On Tuesday, March 15th at 7:oopm our latest zine will be for sale at the Primal Screams: Female Punk show at AMC Empire 25 in Times Square. The event will feature underground bands Screaming Females, Guardian Alien, and Priests. Each defiant performance of howling, shredding, and polyrhythmic drumming is accompanied by the premiere of an eye-popping experimental video work, glowing on the theater’s monumental screen.

The whole concert will also be LIVESTREAMED on the radio at clocktower.org!

Lobby opens at 7:00pm for Zine Fair + DJ Set
A selection of small press, mini-comic, and DIY publications, organized by Paper Jam, with a live set by DJ Cassie Ramone (of Vivian Girls).

Seating at 7:30 pm | Show starts at 8:00 pm

Screaming Females has collaborated with video artist Faye Orlove for a mischievous animation, signature to Orlove’s style while specially crafted to match the band’s powerful sound.

Tickets at: https://www.eventbrite.com/e/primal-screams-tickets-21736743184

Looking forward to seeing you there 😀 Many thanks to all of our friends and family who support us.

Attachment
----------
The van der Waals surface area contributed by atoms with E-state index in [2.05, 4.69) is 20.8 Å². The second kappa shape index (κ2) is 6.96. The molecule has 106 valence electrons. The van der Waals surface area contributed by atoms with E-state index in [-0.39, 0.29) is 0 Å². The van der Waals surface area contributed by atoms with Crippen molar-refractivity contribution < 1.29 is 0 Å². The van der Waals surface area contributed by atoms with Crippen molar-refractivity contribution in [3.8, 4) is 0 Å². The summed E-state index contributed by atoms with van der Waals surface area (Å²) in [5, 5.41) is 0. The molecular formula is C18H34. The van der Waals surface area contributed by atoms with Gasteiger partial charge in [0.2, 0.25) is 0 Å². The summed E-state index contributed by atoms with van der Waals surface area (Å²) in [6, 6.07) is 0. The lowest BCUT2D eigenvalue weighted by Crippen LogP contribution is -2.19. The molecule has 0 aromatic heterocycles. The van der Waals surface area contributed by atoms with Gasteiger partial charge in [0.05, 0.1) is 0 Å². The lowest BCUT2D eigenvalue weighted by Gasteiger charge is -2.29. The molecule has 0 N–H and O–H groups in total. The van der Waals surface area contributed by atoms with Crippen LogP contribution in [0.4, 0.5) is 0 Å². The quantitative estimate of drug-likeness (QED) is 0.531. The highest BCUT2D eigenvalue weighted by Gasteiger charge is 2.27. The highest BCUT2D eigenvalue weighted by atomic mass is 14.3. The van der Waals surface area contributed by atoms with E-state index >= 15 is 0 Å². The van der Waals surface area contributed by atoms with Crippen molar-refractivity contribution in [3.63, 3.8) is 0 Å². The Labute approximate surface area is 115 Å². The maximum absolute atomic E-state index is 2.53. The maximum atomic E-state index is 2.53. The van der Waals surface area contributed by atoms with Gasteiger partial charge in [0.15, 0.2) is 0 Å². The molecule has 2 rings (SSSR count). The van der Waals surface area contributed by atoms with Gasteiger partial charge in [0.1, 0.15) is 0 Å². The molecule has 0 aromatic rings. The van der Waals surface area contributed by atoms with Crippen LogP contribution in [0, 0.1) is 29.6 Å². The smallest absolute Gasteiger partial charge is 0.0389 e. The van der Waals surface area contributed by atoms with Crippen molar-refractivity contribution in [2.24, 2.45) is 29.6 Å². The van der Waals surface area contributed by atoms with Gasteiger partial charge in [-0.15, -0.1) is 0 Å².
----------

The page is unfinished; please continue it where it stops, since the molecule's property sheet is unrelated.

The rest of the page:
The Acacia Strain Brings Wild Doom Metal To Webster Hall

The howls of metal driven men shook the Studio at Webster Hall, as the bands Counterparts and The Acacia Strain set the place afire with guttural screams and heavy guitar breakdowns.

Leading the “Tune Low, Die Slow Tour” this season, The Acacia Strain did not disappoint, energizing the crowd to new heights of moshing and hardcore leaps as they performed for fellow east coasters. They dedicated their performance to The Ghost Inside, a metalcore quartet with a history of playing Webster Hall. The Ghost Inside band and crew experienced a terrible car accident just a few weeks ago while touring, which left several of the band members hospitalized with serious injuries.

Performing crowd favorites like, ‘Skynet’ and ‘Cauterizer’, this band kept us on our toes by wildly switching back and forth between fast noise driven riffs and terribly slow grinding doom rhythms that dragged on into outer space. At times it felt like they controlled time itself, slowing it down on a whim.

The Canadian band Counterparts has a post-hardcore reputation for shifting through multiple rhythms during a song, and also kept the crowd’s energy high and active. Another local favorite that’s been touring since 2007, kids leapt on stage to sing along with every song. Running through the crowd surfing they shouted to all of Manhattan, “Our bodies blind the world with a sense of selflessness that only a trained eye can see.”

The evening was rounded out by performances from Fit For An Autopsy, Kublai Khan and Hollow Is Thy Heart.